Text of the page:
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While it might sound a bit out there it appears the Wuhan Institute of Virology or WIV is able to receive taxpayer funding for animal research well into 2024. For those who do not know, according to The Epoch Times, this specific location in itself is the one speculated to have possibly brought COVID-19 into the ‘human population in China.’

The Epoch Times wrote as follows covering this topic:

The WIV is at the center of widespread speculation that COVID-19 could have entered the human population in China due to an accidental lab leak. Researchers at the lab were studying bat-based coronaviruses prior to the outbreak, a project partially backed by $600,000 in U.S. taxpayer funds routed to the lab through the nonprofit group EcoHealth Alliance.

The president of EcoHealth Alliance, Peter Daszak, was the sole U.S. member of the World Health Organization (WHO) delegation that investigated the origins of the pandemic on the ground in China in January and February. While the WHO delegation has yet to release a report on their findings, Daszak said the White House should blindly accept their conclusion that it’s highly unlikely the virus could have leaked from the WIV.

Daszak also said American intelligence, which indicates researchers at the WIV became infected with COVID-like symptoms before the first known cases in December 2019, shouldn’t be trusted.

EcoHealth Alliance’s work researching bat-based coronaviruses in China was funded by a $3.7 million grant from the National Institute of Allergy and Infectious Diseases in 2014, according to The Wall Street Journal.

The grant was terminated by the National Institutes of Health (NIH) in April amid criticism over EcoHealth Alliance’s relationship with the WIV. The NIH said in a letter the nonprofit’s work in China did not align with “program goals and agency priorities.”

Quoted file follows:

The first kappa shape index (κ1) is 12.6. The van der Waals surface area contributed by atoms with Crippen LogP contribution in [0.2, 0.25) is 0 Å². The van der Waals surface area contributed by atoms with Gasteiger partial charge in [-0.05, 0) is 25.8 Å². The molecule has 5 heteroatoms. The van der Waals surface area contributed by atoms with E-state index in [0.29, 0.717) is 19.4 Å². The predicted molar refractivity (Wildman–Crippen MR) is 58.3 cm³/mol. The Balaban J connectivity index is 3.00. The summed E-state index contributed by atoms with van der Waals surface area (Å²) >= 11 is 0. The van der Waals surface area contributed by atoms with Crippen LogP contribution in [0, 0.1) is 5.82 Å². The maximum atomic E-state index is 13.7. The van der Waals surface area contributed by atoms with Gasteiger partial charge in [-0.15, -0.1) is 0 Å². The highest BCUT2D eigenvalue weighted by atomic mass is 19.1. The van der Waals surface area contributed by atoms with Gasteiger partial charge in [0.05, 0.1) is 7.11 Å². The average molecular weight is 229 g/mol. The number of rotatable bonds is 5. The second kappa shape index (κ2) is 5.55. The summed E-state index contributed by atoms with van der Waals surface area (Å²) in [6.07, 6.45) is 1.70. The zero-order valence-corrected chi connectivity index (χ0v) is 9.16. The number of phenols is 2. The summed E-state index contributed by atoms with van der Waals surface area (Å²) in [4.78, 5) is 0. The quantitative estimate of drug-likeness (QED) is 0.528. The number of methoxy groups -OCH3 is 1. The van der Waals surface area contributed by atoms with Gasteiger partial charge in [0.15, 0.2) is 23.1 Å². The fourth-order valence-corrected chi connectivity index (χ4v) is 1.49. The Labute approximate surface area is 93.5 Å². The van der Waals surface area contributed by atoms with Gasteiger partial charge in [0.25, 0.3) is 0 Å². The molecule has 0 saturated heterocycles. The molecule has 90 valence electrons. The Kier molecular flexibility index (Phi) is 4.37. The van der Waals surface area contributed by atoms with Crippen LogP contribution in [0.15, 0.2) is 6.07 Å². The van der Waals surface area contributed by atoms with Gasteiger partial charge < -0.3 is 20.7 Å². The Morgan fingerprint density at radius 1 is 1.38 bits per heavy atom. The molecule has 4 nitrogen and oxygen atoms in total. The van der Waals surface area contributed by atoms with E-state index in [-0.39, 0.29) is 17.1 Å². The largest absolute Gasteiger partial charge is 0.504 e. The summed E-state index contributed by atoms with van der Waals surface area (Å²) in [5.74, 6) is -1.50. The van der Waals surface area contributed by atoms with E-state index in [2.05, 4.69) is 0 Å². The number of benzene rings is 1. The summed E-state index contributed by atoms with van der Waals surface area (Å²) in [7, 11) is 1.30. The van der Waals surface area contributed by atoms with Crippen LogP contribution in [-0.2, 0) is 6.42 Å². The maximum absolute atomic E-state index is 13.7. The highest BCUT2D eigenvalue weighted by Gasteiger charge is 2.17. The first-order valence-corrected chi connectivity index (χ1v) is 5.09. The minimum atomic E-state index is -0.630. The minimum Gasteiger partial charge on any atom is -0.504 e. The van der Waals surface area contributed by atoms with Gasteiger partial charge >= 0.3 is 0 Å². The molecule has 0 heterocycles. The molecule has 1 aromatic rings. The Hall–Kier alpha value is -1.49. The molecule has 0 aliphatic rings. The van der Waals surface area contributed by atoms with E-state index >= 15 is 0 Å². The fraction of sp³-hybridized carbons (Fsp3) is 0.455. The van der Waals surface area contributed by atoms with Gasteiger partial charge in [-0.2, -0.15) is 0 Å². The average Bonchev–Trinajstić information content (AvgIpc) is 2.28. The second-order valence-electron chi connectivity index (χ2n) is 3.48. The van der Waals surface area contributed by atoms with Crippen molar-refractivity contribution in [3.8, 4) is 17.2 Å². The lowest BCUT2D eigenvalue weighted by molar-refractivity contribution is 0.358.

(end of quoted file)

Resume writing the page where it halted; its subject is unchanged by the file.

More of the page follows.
The NIH told EcoHealth Alliance in July it would restore the grant if it met certain conditions, one of which was to arrange for an independent team to investigate the WIV to determine if it had possession of the SARS-COV-2 virus prior to the first known cases in December 2019.

I know, all of this is a bit confusing, but please stick with me. Basically, this in itself is thought to be beneficial because it will help us gain more knowledge so that we will be more prepared for things like this (that we are facing now) in the future. However, this all in all really sends out mixed messages with how back and forth things have been. That being said, whether it is a good thing or a bad thing just depends on how you look at it. 

NPR wrote as follows breaking things down a bit further:

At the time that grant was revoked, conspiracy theories suggested the virus may have emerged from the Wuhan lab. As NPR has reported, many scientists who study viruses called that scenario nearly impossible. The grant was cancelled days after President Trump was asked at a White House press conference about the use of funds from the grant to pay the Wuhan lab.

The termination prompted outrage among the scientific community. In May, 77 Nobel Prize-winning American scientists signed onto a letter denouncing the cancellation of the grant, saying the move set a “dangerous precedent by interfering in the conduct of science” and deprived “the nation and the world of highly regarded science that could help control one of the greatest health crises in modern history and those that may arise in the future.”

In July, NIH sent EcoHealth Alliance a letter saying that it would restore funding for the earlier grant if it met certain conditions. Those conditions included obtaining a sample of the SARS-COV-2 virus that the Wuhan lab used to determine its genetic sequence and arranging for an independent team to examine the Wuhan lab and determine whether it had possession of the SARS-COV-2 virus prior to December 2019, according to reporting by The Wall Street Journal.

The letter also demanded that EcoHealth figure out the whereabouts of a scientist at the Wuhan lab whose photo was removed from its website, the paper reported. The scientist has been the focus of internet conspiracy theories suggesting she was in fact “patient zero” for the coronavirus. The Wuhan Institute of Virology has previously said that the scientist in question was a graduate student who had finished her master’s degree and moved on to other work.

Daszak confirmed NIH’s conditions for restoring the prior grant to NPR and called them “preposterous.”

“I’m not trained as a private detective,” he says. “It’s not really my job to do that.”

Daszak says he still hopes NIH will change its mind and restore the canceled grant for its work in China.

But for now, Daszak says he’s excited about the research that will be possible thanks to the new NIH grant for the creation of the Centers for Research in Emerging Infectious Diseases, or CREID. The new grant will not be used for any research in China, he says.

While things are coming in differently now, they are still coming in meaning research will still be done regardless. What do you think about all of this? Important work is done there but at the same time, the topic is still going to be controversial for a lot of reasons.